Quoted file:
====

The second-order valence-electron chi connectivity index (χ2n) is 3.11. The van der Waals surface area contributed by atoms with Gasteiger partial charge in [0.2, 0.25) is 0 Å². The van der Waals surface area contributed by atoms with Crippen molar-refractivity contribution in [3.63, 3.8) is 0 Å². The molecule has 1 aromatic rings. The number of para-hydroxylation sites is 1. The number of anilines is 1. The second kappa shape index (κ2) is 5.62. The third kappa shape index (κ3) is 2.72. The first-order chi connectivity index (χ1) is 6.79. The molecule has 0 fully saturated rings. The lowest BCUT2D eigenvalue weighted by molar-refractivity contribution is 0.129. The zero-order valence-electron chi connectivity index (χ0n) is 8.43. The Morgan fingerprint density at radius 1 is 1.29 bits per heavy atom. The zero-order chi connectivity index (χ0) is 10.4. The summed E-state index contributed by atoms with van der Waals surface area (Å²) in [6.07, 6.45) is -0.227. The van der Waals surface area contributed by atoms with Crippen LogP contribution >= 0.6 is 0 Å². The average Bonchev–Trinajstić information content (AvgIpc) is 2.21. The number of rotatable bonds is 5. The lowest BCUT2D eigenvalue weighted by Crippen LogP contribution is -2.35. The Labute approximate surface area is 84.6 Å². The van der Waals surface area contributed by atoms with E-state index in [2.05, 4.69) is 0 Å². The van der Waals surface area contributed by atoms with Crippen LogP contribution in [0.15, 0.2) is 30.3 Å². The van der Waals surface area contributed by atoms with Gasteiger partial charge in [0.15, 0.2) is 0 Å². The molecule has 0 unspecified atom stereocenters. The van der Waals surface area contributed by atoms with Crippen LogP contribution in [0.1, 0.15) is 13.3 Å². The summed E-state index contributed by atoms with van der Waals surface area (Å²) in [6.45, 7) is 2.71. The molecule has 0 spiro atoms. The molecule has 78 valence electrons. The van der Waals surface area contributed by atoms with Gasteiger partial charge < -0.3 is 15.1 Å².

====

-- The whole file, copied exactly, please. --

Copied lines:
The second-order valence-electron chi connectivity index (χ2n) is 3.11. The van der Waals surface area contributed by atoms with Gasteiger partial charge in [0.2, 0.25) is 0 Å². The van der Waals surface area contributed by atoms with Crippen molar-refractivity contribution in [3.63, 3.8) is 0 Å². The molecule has 1 aromatic rings. The number of para-hydroxylation sites is 1. The number of anilines is 1. The second kappa shape index (κ2) is 5.62. The third kappa shape index (κ3) is 2.72. The first-order chi connectivity index (χ1) is 6.79. The molecule has 0 fully saturated rings. The lowest BCUT2D eigenvalue weighted by molar-refractivity contribution is 0.129. The zero-order valence-electron chi connectivity index (χ0n) is 8.43. The Morgan fingerprint density at radius 1 is 1.29 bits per heavy atom. The zero-order chi connectivity index (χ0) is 10.4. The summed E-state index contributed by atoms with van der Waals surface area (Å²) in [6.07, 6.45) is -0.227. The van der Waals surface area contributed by atoms with Crippen LogP contribution >= 0.6 is 0 Å². The average Bonchev–Trinajstić information content (AvgIpc) is 2.21. The number of rotatable bonds is 5. The lowest BCUT2D eigenvalue weighted by Crippen LogP contribution is -2.35. The Labute approximate surface area is 84.6 Å². The van der Waals surface area contributed by atoms with E-state index in [2.05, 4.69) is 0 Å². The van der Waals surface area contributed by atoms with Crippen LogP contribution in [0.15, 0.2) is 30.3 Å². The van der Waals surface area contributed by atoms with Gasteiger partial charge in [0.15, 0.2) is 0 Å². The molecule has 0 unspecified atom stereocenters. The van der Waals surface area contributed by atoms with Crippen LogP contribution in [0.1, 0.15) is 13.3 Å². The summed E-state index contributed by atoms with van der Waals surface area (Å²) in [6.45, 7) is 2.71. The molecule has 0 spiro atoms. The molecule has 78 valence electrons. The van der Waals surface area contributed by atoms with Gasteiger partial charge < -0.3 is 15.1 Å².